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Prudential Financial 2001 Annual Report - page 61 / 172

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Prudential Financial, Inc.

Adjusted Operating Income 2001 to 2000 Annual Comparison. Adjusted operating income decreased $55 million, or 37%, from 2000 to 2001. Results for 2001 reflected a $59 million lower benefit from prior accident-year development. Adjusted operating income in 2000 reflected the negative impact of $40 million that we provided for premium refunds or credits to certain New Jersey automobile policyholders under that state’s excess profits regulations. Partially offsetting this was a $35 million decrease in net investment income in 2001 from 2000.

We released reserves of $106 million in 2001 and $165 million in 2000 because our automobile casualty claims experience for prior years was more favorable than we previously estimated in establishing reserves for these accident years. Additionally, we benefited $80 million in each of the years 2001 and 2000 under stop-loss reinsurance contracts, which are based on current accident-year results. However, we do not expect our 2002 adjusted operating income to include a comparable benefit from prior accident-year development, and any stop-loss recoveries for that year are contractually limited to less than half of the benefit we realized in 2001. Consequently, if the accident-year experience of 2001 continues, we would anticipate a continuing decline in results in 2002. As discussed under “—Benefits and Expenses,” we have commenced re-underwriting and non-renewal of business that has produced adverse loss experience. While there can be no assurance, we believe that these actions, together with our cost reduction measures, will contribute to improvement of accident-year experience.

In May 2000, we completed the acquisition of the specialty automobile business of the St. Paul Companies, which writes in the non-standard automobile insurance business. While, as discussed under “—Revenues” below, this acquisition had an effect on the comparison of revenues for 2001 to 2000, it did not have a material impact on adjusted operating income.

2000 to 1999 Annual Comparison. Adjusted operating income was essentially unchanged from 1999 to 2000. Results in 2000 reflect an $80 million recovery from a stop-loss reinsurance contract based on current accident-year results during that year and a $15 million greater benefit from prior accident year development. We released reserves of $165 million in 2000 and $150 million in 1999 because our automobile casualty claims experience for prior accident years was more favorable than we previously estimated in establishing reserves for these accident years. However, these favorable developments were largely offset by a $53 million increase in operating expenses, other than expenses of the specialty automobile business we acquired in 2000 as discussed below. The increase in operating expenses was primarily due to increases in expenses to expand our distribution capabilities in direct, affinity group, property and casualty agent and independent agent channels, and a provision for refunds or credits to certain New Jersey automobile policyholders under insurance regulations based on profits generated from that business, as noted above.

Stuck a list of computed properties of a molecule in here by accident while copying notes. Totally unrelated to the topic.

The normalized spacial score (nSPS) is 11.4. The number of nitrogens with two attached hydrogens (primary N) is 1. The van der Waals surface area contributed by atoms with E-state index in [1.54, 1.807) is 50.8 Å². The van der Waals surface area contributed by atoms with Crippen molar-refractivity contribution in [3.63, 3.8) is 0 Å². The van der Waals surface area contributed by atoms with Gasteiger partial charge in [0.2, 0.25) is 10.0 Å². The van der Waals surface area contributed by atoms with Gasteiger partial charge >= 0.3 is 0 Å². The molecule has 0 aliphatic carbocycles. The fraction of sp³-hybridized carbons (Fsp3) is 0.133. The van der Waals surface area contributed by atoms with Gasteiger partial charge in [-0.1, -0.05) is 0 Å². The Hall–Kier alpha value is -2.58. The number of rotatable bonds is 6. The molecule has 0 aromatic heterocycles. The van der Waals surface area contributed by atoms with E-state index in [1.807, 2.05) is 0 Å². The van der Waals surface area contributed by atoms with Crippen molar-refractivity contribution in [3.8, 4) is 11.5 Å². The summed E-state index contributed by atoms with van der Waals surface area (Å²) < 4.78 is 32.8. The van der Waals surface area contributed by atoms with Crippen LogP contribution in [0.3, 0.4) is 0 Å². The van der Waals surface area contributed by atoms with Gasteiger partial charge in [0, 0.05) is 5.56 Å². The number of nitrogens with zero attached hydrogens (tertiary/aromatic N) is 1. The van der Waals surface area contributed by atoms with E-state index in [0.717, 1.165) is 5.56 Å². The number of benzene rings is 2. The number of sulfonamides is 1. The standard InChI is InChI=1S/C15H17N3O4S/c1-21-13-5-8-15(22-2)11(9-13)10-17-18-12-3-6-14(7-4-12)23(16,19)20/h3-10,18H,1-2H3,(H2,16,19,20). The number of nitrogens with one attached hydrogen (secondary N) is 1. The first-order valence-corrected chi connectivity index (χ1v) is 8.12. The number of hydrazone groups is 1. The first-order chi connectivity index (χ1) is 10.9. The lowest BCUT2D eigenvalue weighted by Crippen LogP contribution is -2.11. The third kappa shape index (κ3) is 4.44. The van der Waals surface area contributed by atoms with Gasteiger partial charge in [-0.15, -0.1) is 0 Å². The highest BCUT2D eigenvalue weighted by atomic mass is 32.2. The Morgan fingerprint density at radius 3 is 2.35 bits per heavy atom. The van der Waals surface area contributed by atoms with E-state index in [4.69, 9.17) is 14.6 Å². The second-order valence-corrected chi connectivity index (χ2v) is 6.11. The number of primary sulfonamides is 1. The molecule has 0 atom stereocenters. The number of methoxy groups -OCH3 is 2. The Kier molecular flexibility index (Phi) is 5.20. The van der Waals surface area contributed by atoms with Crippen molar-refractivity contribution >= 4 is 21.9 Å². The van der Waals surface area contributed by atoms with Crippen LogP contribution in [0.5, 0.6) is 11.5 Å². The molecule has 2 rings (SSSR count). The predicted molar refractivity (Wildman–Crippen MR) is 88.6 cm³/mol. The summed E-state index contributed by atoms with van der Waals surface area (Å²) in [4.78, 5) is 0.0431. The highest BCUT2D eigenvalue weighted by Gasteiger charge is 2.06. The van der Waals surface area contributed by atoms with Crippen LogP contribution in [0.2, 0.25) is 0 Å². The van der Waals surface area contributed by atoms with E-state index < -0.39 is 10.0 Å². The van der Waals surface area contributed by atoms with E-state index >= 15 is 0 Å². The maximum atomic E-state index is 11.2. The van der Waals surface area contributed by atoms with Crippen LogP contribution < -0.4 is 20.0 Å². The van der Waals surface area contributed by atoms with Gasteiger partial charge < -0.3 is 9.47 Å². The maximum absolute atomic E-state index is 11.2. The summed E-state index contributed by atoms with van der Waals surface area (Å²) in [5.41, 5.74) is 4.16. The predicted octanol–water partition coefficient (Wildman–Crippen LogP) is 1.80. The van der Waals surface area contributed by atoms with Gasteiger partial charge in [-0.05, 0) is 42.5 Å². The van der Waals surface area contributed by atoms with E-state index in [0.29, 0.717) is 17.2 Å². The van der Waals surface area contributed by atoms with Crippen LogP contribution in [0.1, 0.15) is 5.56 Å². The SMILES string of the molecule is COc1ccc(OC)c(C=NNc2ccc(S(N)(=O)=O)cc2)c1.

While, as discussed under “—Revenues” below, our acquisition in May 2000 of a business which writes non- standard automobile insurance had an effect on the comparison of revenues for 2000 to 1999, it did not have a material impact on adjusted operating income.

Revenues The following table sets forth the Property and Casualty Insurance segment’s earned premiums, which are net of reinsurance ceded, for the periods indicated.

Year Ended December 31,

2001

2000

1999

Automobile . . . . . . . . . . . . . . . . . . . . . . . . . . . . . . . . . . . . . . . . . . . . . . . . . . . . . . . . . . . . . . . . . . . . Homeowners . . . . . . . . . . . . . . . . . . . . . . . . . . . . . . . . . . . . . . . . . . . . . . . . . . . . . . . . . . . . . . . . . . . Other . . . . . . . . . . . . . . . . . . . . . . . . . . . . . . . . . . . . . . . . . . . . . . . . . . . . . . . . . . . . . . . . . . . . . . . . .

$1,403 448 33

(in millions) $1,153 413 33

$1,069 447 32

Total earned premiums . . . . . . . . . . . . . . . . . . . . . . . . . . . . . . . . . . . . . . . . . . . . . . . . . . . . . . .

$1,884

$1,599

$1,548

2001 to 2000 Annual Comparison. Revenues, as shown in the table above under “—Operating Results,” increased $251 million, or 14%, from 2000 to 2001. The $251 million increase included an increase of $96 million in revenues from the subsidiary we acquired in May 2000 that specializes in non-standard automobile business, which is included in 2000 results only from the date of acquisition. The remaining revenue increase of $155 million, from our existing business, came primarily from a $196 million increase in earned premiums from automobile and homeowners’ insurance, partially offset by a $41 million decline in investment income.

Total earned premiums, as shown in the immediately preceding table, increased by $285 million, or 18%, from 2000 to 2001. Excluding the impact of the acquisition mentioned above, earned premiums increased by $196 million,

Prudential Financial 2001 Annual Report

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